January 4, 2012

Hospital honored with REACH award

By Kate Ruggles
Farmer Staff Writer

The McKenzie County Healthcare Systems (MCHS) has always considered itself to be among the leaders in providing quality health care. And on Thursday, Dec. 29, the facility was recognized as a leader by the Regional Extension Center for Health Information Technology (REACH) for being the first critical access hospital in North Dakota to successfully implement meaningful use of electronic health records.
“We are thrilled to be the first hospital in the state to reach this major milestone in a nationwide effort to modernize healthcare information technology, making the system more efficient and controlling healthcare costs,” states Dan Kelly, CEO of MCHS. “It’s a real testament to the quality of the staff we have at the hospital as well as the Healthland EHR solution that we put in place.”
MCHS was welcomed into the Meaningful Use Vanguard (MUV), which honors clinicians and hospitals that have successfully implemented electronic health records by REACH at a ceremony held at McKenzie County Hospital on Dec. 29.
According to Kelly, the hospital started this transition over three years ago in an effort to have current technology and provide tools which would promote quality care for patients. And the benefits have really paid off.
“As a result of our efforts, we are able to provide better patient care such as drug-drug and drug-allergy checking when prescriptions are ordered and we have quick access to patient care guidelines, as well as the historical patient information,” states Kelly.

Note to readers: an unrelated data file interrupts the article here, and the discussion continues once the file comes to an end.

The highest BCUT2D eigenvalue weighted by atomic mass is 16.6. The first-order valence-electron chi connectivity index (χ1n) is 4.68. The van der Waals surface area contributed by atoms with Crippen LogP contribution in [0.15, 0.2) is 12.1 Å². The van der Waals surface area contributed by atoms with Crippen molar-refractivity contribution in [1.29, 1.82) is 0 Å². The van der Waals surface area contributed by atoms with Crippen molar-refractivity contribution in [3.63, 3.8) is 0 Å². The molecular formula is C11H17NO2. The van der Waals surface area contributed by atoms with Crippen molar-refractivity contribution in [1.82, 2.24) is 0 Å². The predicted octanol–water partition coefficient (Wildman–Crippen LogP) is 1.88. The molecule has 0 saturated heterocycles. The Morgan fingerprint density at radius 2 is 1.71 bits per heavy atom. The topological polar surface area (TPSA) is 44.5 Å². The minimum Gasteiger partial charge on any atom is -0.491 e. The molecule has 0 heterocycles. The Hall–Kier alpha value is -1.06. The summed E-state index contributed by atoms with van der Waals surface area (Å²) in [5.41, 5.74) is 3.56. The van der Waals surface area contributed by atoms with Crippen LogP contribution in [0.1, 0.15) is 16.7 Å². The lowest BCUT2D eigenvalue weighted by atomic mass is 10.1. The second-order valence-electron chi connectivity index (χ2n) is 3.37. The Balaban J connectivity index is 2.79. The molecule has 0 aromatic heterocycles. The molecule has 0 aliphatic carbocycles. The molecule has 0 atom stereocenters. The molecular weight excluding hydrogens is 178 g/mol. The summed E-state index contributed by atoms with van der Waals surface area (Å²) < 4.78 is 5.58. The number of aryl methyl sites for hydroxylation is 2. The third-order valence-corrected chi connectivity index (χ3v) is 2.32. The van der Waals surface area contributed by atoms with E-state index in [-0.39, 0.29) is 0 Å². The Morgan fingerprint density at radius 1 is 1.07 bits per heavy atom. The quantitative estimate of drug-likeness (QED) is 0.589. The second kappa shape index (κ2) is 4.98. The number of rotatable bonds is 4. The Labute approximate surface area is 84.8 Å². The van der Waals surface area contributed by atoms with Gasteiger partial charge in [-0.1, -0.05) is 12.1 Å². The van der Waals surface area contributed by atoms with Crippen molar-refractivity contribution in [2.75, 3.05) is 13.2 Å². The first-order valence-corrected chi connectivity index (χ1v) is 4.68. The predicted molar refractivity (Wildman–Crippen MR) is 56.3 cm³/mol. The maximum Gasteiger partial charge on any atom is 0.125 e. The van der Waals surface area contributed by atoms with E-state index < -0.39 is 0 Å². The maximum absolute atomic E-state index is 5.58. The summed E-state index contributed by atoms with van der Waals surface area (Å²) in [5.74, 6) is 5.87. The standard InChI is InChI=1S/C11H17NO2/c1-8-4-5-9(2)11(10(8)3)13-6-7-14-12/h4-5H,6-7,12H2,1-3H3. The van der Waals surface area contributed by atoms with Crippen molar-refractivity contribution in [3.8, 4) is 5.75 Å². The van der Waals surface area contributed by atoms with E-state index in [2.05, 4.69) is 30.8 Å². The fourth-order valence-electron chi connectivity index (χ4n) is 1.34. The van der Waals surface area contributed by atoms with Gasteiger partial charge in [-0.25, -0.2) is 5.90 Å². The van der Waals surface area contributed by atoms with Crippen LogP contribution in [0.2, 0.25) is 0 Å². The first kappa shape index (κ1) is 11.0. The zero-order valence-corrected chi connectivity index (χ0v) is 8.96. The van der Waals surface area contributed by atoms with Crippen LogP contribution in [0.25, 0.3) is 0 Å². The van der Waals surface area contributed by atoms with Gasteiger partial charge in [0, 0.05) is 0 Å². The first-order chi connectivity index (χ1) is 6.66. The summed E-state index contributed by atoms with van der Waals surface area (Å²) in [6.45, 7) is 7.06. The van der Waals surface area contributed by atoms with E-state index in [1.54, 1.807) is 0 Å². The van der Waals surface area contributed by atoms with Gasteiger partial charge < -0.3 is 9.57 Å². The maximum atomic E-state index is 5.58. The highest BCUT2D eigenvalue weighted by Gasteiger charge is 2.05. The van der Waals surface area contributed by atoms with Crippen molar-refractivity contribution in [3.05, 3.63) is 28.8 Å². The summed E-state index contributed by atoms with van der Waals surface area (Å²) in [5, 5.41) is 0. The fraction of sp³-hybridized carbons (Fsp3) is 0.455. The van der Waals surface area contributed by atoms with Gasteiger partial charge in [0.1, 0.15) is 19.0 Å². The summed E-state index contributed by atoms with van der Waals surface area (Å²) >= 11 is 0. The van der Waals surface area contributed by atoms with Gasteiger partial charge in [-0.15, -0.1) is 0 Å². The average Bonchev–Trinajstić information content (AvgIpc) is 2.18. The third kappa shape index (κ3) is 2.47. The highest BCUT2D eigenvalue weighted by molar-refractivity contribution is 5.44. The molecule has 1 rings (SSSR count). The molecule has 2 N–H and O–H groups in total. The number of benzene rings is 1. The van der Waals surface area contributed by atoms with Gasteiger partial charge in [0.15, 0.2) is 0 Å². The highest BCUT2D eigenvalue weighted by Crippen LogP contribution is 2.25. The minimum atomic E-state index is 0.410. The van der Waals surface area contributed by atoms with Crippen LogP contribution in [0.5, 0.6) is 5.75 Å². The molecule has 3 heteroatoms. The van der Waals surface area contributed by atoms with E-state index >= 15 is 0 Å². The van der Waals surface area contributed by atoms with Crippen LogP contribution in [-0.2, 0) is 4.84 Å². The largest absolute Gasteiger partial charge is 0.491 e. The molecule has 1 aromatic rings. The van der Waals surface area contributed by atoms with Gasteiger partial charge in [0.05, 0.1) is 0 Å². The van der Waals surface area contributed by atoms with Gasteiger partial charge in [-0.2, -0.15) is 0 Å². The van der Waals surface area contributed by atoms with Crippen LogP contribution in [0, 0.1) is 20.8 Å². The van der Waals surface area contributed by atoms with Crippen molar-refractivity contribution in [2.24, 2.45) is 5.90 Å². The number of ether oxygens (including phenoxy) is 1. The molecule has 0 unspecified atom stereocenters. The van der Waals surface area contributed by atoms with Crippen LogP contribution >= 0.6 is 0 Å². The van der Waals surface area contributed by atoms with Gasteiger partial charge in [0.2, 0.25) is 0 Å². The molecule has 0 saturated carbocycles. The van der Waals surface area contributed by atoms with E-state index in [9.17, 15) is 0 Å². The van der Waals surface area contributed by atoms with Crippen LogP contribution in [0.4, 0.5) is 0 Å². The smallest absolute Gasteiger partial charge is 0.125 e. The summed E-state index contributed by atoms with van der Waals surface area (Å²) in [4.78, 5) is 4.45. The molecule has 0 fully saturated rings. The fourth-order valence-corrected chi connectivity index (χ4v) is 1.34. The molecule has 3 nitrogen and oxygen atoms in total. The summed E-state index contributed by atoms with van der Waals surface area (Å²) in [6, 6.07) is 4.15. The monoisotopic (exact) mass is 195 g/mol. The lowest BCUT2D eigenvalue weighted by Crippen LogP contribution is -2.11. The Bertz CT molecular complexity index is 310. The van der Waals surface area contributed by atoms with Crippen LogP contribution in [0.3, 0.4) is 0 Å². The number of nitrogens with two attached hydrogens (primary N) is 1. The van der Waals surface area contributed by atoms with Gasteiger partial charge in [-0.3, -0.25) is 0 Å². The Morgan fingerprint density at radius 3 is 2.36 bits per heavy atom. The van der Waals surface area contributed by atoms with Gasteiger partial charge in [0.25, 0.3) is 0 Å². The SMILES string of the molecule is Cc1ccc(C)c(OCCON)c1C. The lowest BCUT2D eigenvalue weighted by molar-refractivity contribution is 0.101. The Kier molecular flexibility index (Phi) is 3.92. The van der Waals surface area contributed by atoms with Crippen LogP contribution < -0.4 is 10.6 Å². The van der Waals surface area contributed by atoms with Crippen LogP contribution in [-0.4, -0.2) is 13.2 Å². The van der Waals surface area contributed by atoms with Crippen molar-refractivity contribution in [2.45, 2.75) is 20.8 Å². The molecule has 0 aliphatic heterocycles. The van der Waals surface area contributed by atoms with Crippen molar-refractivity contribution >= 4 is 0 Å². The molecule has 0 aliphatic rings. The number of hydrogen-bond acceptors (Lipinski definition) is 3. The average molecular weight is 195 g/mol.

And Kelly continues to look forward to the benefits the Healthland EHR solution will bring to the hospital system.
Some of those benefits, according to Kelly, are the ability to have a single patient chart throughout the system so staffs at the hospital, clinic, nursing home, and assisted living facility are all working from the same record with the same information.
“That is really important for assuring quality patient care in a multi-facility healthcare system like ours,” Kelly states.
Not only is MCHS the first critical access hospital in North Dakota to successfully attest to meaningful use of electronic health records, but it will also be the first critical access hospital in North Dakota to qualify for Medicaid reimbursements for using certified EHRs.
These reimbursements come from the Centers for Medicare and Medicaid Services EHR Incentive Program, a program that was created to give hospitals financial incentives for implementing and demonstrating meaningful use of an EHR system.
MCHS is a 24-bed critical access hospital with a rural health clinic. A critical access hospital refers to rural primary health care hospitals that give limited outpatient and inpatient hospital services to people in rural areas. MCHS is comprised of the McKenzie County Hospital, the McKenzie County Clinic, the Good Shepherd Nursing Home, the Horizon Assisted Living and the Healthy Hearts Wellness Center. They are committed to providing quality services, continuity of care, the assurance of qualified staff and family involvement for individual patients.